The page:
TAMPA – More than 41 million gallons of acidic wastewater spilled by a fertilizer company into a Hillsborough Bay tributary could cause significant environmental damage.
Cargill Crop Nutrition, a unit of Cargill Inc., faces the possibility of regulatory as well as ecological fallout from the spill that resulted from a reservoir breach amid Hurricane Frances on Sunday.
“It’s a serious spill,” Vice President Gray Gordon told a news conference Monday at company offices north of Gibsonton. “We’re very upset about this, very concerned.”
At one point, he apologetically characterized it as “a 10 on a scale of 10.”
That doesn’t mean it’s a worst-case scenario for public health or safety, authorities emphasized. The environmental threat is to fish and other wildlife in and around Archie Creek and Hillsborough Bay, not to people, pets or livestock in the area.
In Cargill’s view, though, the spill was about as bad as it gets – an unexpected event that caught the company unable to contain it.
An overflow ditch couldn’t handle the spill, and for a while the company ran out of a caustic solution used to buffer acidity in the escaping wastewater. Then, crews couldn’t begin to make repairs because the lingering storm made work along the berm too risky.
It was midday Monday before Cargill announced that water had stopped flowing through the breach. Even then, with workers beginning to pump the overflow elsewhere on its property, the creek continued to receive a discharge that local authorities said could amount to millions of additional gallons.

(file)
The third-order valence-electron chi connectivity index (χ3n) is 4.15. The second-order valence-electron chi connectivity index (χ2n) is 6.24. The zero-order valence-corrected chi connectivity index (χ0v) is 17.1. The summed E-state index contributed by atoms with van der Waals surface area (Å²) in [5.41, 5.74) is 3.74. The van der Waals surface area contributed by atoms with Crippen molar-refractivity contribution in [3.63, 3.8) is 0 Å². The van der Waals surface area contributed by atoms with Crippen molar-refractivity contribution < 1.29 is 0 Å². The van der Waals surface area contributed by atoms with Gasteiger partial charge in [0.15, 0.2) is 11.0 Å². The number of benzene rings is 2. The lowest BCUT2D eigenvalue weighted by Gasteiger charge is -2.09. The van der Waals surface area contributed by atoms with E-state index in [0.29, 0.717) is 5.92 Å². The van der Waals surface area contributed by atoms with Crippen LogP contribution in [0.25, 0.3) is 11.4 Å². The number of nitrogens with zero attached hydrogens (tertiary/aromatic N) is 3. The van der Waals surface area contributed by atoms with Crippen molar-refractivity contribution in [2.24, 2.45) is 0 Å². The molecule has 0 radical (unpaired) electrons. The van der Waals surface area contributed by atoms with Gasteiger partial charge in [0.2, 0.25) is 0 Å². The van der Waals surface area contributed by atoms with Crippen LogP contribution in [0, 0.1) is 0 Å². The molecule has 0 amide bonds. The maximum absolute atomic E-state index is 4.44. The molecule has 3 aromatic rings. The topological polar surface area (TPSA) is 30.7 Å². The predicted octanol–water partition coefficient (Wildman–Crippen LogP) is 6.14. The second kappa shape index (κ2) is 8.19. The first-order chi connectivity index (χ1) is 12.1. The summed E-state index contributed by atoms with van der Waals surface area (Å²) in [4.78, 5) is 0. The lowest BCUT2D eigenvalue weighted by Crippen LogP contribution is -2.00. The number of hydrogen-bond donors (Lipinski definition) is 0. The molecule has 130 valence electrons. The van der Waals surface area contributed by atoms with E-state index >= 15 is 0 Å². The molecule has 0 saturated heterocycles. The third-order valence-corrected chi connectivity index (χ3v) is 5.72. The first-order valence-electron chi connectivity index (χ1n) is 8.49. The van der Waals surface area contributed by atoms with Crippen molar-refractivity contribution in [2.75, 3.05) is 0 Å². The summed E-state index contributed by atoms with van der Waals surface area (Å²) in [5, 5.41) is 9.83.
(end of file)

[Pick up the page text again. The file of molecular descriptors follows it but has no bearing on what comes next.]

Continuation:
“We haven’t determined damage at this point,” Gordon said, as government scientists began drawing water samples from the creek and the bay to assess potential harm.
Phosphate wastewater is high in nitrogen and phosphorous, which enables algae to thrive. That can reduce the amount of oxygen in the water, killing marine life.
Rick Garrity, director of Hillsborough County’s Environmental Protection Commission, said it could be days or weeks before a solid assessment is available.
“Hopefully, they buffered a significant amount of the discharge, but I understand a lot went into Archie Creek unbuffered,” he said. “If we find significant impact, we’ll keep following up.”
Other follow-up is likely, too. Regulators could make the company pay for environmental damage and change its water retention design.
Garrity said his agency and the state Department of Environmental Protection had issued recent warning notices to Cargill about the levels of wastewater being stored on the property in light of heavy summer rains.
Cargill reported rainfall at 17 inches above normal for July and August.
“We’ll definitely get directives, and there could be fines,” Gordon said when asked about a regulatory response. “We’re going to have to look at not only the dike’s width but also the height.”
The dike “should not have failed,” Garrity said. “I think absolutely a likely outcome will be a restudy of the design to add an extra margin of safety.”
How It Happened